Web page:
Hmm. It's too tough for me to say which is appropriate. Personally I prefer to use macroned letters as it is the precise way to romanize ja. Native Japanese can easily know it's the surname 伊藤/いとう/Itō when they see Shinichi Ito. But just "Ito", not in a sentence nor with Shinichi, puzzles people. Romanized "Ito" cannot be Japanized いとう. It would be いと and there are two different いと in ja. 意図/intention and 糸/thread. It is interesting to see the article name of those three driver/racers in other languages. Some use macron, some use other letters, and some use Ito, Kato and Sato. Oda Mari (talk) 16:57, 21 November 2011 (UTC)
Wow guys this is really confusing for me. Well I agree with Nihonjoe, since it can't be determined, it should remain where it is. I personally prefer macroned letters, since it's more accurate. Similarly, in German-related articles wikipedia uses the letter "ß" instead of "ss" and in Spanish-related articles wikipedia uses diacritics letters. I just hope that in the future there could be a consistent naming convention in Japan-related articles. Thanks for the explanations.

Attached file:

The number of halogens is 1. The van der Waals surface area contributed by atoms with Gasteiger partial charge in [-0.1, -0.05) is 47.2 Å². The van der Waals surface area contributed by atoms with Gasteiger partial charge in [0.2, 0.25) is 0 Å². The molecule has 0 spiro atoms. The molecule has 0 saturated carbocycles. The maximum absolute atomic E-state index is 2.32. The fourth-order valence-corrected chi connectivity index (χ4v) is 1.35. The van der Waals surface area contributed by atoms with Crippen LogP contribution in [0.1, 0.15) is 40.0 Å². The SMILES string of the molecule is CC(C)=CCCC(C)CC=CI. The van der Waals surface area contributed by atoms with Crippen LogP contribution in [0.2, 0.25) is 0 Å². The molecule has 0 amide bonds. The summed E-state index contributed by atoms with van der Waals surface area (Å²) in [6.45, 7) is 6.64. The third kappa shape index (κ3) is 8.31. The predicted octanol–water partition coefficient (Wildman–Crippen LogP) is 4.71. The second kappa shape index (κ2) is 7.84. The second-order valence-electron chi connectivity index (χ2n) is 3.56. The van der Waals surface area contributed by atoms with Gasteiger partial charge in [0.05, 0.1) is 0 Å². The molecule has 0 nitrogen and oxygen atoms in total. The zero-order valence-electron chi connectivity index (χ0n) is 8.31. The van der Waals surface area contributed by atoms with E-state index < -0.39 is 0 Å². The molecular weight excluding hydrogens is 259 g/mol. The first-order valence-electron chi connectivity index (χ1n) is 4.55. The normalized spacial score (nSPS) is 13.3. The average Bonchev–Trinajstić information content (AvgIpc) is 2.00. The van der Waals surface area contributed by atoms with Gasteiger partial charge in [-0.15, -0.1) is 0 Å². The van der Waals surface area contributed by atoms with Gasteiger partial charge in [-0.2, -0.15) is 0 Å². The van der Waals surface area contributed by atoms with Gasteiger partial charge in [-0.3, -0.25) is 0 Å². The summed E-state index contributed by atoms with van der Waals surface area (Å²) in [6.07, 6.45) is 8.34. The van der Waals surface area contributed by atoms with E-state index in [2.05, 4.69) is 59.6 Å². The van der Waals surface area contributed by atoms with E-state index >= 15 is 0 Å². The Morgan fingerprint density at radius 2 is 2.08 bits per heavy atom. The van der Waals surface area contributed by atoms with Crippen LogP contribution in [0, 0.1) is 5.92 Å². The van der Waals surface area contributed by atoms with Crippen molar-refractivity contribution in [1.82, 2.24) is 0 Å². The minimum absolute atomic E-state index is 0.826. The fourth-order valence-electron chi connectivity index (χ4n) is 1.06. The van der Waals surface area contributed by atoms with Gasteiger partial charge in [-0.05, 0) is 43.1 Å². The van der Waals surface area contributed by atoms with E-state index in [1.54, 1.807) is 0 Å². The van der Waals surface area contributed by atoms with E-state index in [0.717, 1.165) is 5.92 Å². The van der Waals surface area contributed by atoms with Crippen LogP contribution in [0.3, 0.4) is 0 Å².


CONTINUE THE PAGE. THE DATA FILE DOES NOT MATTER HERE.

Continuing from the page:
One last thing, I recently moved Shinichi Itoh to Shinichi Ito, based on the commonly used spelling in the media. I hope it's a correct move. — MT (talk) 03:51, 22 November 2011 (UTC)
I would also favour the use of the macron unless there is an explicit rejection of it in particular cases. Using Commonname as grounds for removing diacritics is problematic, as it's not clear if the absence of a macron is the result of typesetting obstacles. (It's not just native Japanese speakers who benefit from the extra information, but generally people familiar with Japan topics. Compare the names Yuki and Yūki, for example.) VsevolodKrolikov (talk) 04:07, 22 November 2011 (UTC)